Articles Posted in U.S. Court of Appeals for the Ninth Circuit

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The Ninth Circuit certified the following questions of state law to the Arizona Supreme Court: 1. Whether Arizona equitable indemnity law incorporates Section 78 of the Restatement (First) of Restitution; and if so, 2. Whether equitable indemnity under Section 78 requires that the indemnity plaintiff's liability to the underlying plaintiff have been coextensive with the indemnity defendant's liability to the underlying plaintiff. View "KnightBrook Insurance v. Payless Car Rental System" on Justia Law

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The Ninth Circuit reversed the dismissal of plaintiff's putative class action filed under California's Unfair Competition Law (UCL), Cal. Bus. & Prof. Code 17200–17210, and common law, alleging that AARP, through its arrangement with Medigap, transacts insurance without a license in violation of the California Insurance Code. The Ninth Circuit held that plaintiff stated a plausible claim at the motion to dismiss stage that AARP "solicits" insurance without a license, and consequently committed an unlawful act in violation of the UCL. Plaintiff also adequately alleged that AARP violated the UCL's "fraudulent" and "unfair" prongs where plaintiff plausibly alleged that members of the public are likely to be deceived into paying AARP's additional 4.95% fee because AARP collects and labels the the fee as a "royalty" rather than a "commission." View "Friedman v. AARP" on Justia Law

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LMA filed suit against its excess insurance carrier, National Union, based on National Union's refusal to either contribute $3.75 million toward the settlement of claims brought by a third party or take over the defense. At issue was whether the district court erred in applying the rule in Diamond Heights Homeowners Association v. National American Insurance Co., instructing the jury, denying National Union's motion for judgment as a matter of law (JMOL), and awarding fees and costs. In Diamond Heights, a California appellate court ruled that an excess liability insurer has three options when presented with a proposed settlement of a covered claim that has met the approval of the insured and the primary insurer. The excess insurer must (1) approve the proposed settlement, (2) reject it and take over the defense, or (3) reject it, decline to take over the defense, and face a potential lawsuit by the insured seeking contribution toward the settlement. The court held that the district court did not err in applying the rule in Diamond Heights where National Union has not presented convincing evidence that the California Supreme Court would not follow Diamond Heights, and Diamond Heights is not distinguishable on its facts. The court also concluded that the district court did not commit prejudicial error in defining the standard of proof applicable to LMA's breach of contract claim; National Union's challenge to the bad faith claim failed because a jury could rationally conclude based on these facts that National Union acted unreasonably by refusing to take over the defense or approve the reasonable settlement, knowing full well of its obligations under California law; and the court affirmed the district court's award of fees and costs. Accordingly, the court affirmed the judgment and denied National Union's motion for certification. View "Teleflex Medical Inc. v. National Union Fire Insurance Co." on Justia Law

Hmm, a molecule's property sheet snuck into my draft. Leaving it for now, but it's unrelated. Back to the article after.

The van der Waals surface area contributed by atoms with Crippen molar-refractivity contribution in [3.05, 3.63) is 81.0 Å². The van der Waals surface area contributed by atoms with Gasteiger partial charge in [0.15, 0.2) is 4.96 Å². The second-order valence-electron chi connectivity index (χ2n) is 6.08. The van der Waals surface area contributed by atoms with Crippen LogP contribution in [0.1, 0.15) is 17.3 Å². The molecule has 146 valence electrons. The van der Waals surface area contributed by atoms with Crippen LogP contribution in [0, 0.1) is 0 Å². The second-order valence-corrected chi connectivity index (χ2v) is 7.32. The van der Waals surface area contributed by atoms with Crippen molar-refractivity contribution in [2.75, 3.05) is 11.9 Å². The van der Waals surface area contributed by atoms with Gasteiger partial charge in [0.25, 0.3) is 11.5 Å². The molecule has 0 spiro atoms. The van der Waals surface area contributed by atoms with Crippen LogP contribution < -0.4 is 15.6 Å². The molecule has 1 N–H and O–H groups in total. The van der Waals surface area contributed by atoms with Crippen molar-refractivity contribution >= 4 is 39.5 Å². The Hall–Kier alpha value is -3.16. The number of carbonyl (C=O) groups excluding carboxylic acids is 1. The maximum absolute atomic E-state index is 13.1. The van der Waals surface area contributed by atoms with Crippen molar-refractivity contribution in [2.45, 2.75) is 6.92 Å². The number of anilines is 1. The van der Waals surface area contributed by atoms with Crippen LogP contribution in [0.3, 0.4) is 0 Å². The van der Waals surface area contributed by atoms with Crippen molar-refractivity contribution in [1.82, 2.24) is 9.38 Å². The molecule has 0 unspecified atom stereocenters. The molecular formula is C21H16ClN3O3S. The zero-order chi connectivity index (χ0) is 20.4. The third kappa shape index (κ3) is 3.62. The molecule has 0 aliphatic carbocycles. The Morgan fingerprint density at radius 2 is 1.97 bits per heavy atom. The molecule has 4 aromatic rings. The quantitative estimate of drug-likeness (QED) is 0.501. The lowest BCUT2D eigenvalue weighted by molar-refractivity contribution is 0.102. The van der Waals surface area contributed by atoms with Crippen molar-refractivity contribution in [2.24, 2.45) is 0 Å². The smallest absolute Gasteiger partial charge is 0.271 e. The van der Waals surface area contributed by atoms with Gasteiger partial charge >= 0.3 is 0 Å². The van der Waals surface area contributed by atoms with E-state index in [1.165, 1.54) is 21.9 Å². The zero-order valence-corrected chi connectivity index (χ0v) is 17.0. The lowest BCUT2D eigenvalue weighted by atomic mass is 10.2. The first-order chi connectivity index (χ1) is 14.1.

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Plaintiffs, elderly Oregonians or their successors who purchased long-term healthcare insurance policies sold by Bankers, filed suit alleging that Bankers developed onerous procedures to delay and deny insurance claims. The court certified the following question to the Oregon Supreme Court, pursuant to Oregon Revised Statues 28.200: Does a plaintiff state a claim under Oregon Revised Statutes 124.110(1)(b) for wrongful withholding of money or property where it is alleged that an insurance company has in bad faith delayed the processing of claims and refused to pay benefits owed under an insurance contract? View "Bates v. Bankers Life & Casualty" on Justia Law

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The court certified the following questions of state law to the California Supreme Court: 1. Is California’s common law notice-prejudice rule a fundamental public policy for the purpose of choice-of-law analysis? May common law rules other than unconscionability not enshrined in statute, regulation, or the constitution, be fundamental public policies for the purpose of choice-of-law analysis? 2. If the notice-prejudice rule is a fundamental public policy for the purpose of choice-of-law analysis, can a consent provision in a first-party claim insurance policy be interpreted as a notice provision such that the notice-prejudice rule applies? View "Pitzer College v. Indian Harbor Insurance Co." on Justia Law